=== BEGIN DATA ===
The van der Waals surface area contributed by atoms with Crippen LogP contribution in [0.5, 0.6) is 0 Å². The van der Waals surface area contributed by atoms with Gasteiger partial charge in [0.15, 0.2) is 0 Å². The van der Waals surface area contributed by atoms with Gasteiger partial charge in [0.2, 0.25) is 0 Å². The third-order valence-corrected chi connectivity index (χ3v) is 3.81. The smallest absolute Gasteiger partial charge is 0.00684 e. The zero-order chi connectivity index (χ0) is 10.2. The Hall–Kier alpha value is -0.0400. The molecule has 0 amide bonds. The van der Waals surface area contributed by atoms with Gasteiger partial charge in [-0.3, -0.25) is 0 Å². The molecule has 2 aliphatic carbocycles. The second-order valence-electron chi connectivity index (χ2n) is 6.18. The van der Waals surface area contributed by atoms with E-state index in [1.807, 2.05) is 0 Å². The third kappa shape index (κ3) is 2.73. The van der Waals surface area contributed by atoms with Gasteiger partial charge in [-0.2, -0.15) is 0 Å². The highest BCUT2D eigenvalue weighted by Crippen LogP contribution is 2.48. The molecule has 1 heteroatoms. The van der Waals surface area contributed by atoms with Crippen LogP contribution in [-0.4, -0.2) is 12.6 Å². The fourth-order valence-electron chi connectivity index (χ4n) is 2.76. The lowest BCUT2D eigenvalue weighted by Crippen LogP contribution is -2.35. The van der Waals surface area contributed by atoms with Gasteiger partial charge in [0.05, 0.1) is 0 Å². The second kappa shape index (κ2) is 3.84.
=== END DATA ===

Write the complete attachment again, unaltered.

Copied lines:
The van der Waals surface area contributed by atoms with Crippen LogP contribution in [0.5, 0.6) is 0 Å². The van der Waals surface area contributed by atoms with Gasteiger partial charge in [0.15, 0.2) is 0 Å². The van der Waals surface area contributed by atoms with Gasteiger partial charge in [0.2, 0.25) is 0 Å². The third-order valence-corrected chi connectivity index (χ3v) is 3.81. The smallest absolute Gasteiger partial charge is 0.00684 e. The zero-order chi connectivity index (χ0) is 10.2. The Hall–Kier alpha value is -0.0400. The molecule has 0 amide bonds. The van der Waals surface area contributed by atoms with Gasteiger partial charge in [-0.3, -0.25) is 0 Å². The molecule has 2 aliphatic carbocycles. The second-order valence-electron chi connectivity index (χ2n) is 6.18. The van der Waals surface area contributed by atoms with E-state index in [1.807, 2.05) is 0 Å². The third kappa shape index (κ3) is 2.73. The van der Waals surface area contributed by atoms with Gasteiger partial charge in [-0.2, -0.15) is 0 Å². The highest BCUT2D eigenvalue weighted by Crippen LogP contribution is 2.48. The molecule has 1 heteroatoms. The van der Waals surface area contributed by atoms with Crippen LogP contribution in [-0.4, -0.2) is 12.6 Å². The fourth-order valence-electron chi connectivity index (χ4n) is 2.76. The lowest BCUT2D eigenvalue weighted by Crippen LogP contribution is -2.35. The van der Waals surface area contributed by atoms with Gasteiger partial charge in [0.05, 0.1) is 0 Å². The second kappa shape index (κ2) is 3.84.